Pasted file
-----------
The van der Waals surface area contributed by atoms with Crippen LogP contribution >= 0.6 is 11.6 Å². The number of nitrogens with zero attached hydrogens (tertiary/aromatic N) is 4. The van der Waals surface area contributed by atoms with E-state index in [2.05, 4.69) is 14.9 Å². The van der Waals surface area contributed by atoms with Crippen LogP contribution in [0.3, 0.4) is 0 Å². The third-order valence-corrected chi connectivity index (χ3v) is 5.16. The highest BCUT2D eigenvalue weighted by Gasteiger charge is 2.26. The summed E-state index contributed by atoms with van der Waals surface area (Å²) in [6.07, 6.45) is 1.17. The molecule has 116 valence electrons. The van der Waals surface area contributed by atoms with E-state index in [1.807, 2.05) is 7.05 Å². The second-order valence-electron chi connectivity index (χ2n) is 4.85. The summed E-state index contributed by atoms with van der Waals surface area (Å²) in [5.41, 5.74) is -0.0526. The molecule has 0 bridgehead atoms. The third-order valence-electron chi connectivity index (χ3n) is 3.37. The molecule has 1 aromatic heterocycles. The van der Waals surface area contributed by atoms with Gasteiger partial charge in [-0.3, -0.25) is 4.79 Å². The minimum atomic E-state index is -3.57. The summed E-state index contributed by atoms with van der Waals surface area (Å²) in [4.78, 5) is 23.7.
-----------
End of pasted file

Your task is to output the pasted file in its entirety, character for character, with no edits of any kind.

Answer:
The van der Waals surface area contributed by atoms with Crippen LogP contribution >= 0.6 is 11.6 Å². The number of nitrogens with zero attached hydrogens (tertiary/aromatic N) is 4. The van der Waals surface area contributed by atoms with E-state index in [2.05, 4.69) is 14.9 Å². The van der Waals surface area contributed by atoms with Crippen LogP contribution in [0.3, 0.4) is 0 Å². The third-order valence-corrected chi connectivity index (χ3v) is 5.16. The highest BCUT2D eigenvalue weighted by Gasteiger charge is 2.26. The summed E-state index contributed by atoms with van der Waals surface area (Å²) in [6.07, 6.45) is 1.17. The molecule has 116 valence electrons. The van der Waals surface area contributed by atoms with E-state index in [1.807, 2.05) is 7.05 Å². The second-order valence-electron chi connectivity index (χ2n) is 4.85. The summed E-state index contributed by atoms with van der Waals surface area (Å²) in [5.41, 5.74) is -0.0526. The molecule has 0 bridgehead atoms. The third-order valence-electron chi connectivity index (χ3n) is 3.37. The molecule has 1 aromatic heterocycles. The van der Waals surface area contributed by atoms with Gasteiger partial charge in [-0.3, -0.25) is 4.79 Å². The minimum atomic E-state index is -3.57. The summed E-state index contributed by atoms with van der Waals surface area (Å²) in [4.78, 5) is 23.7.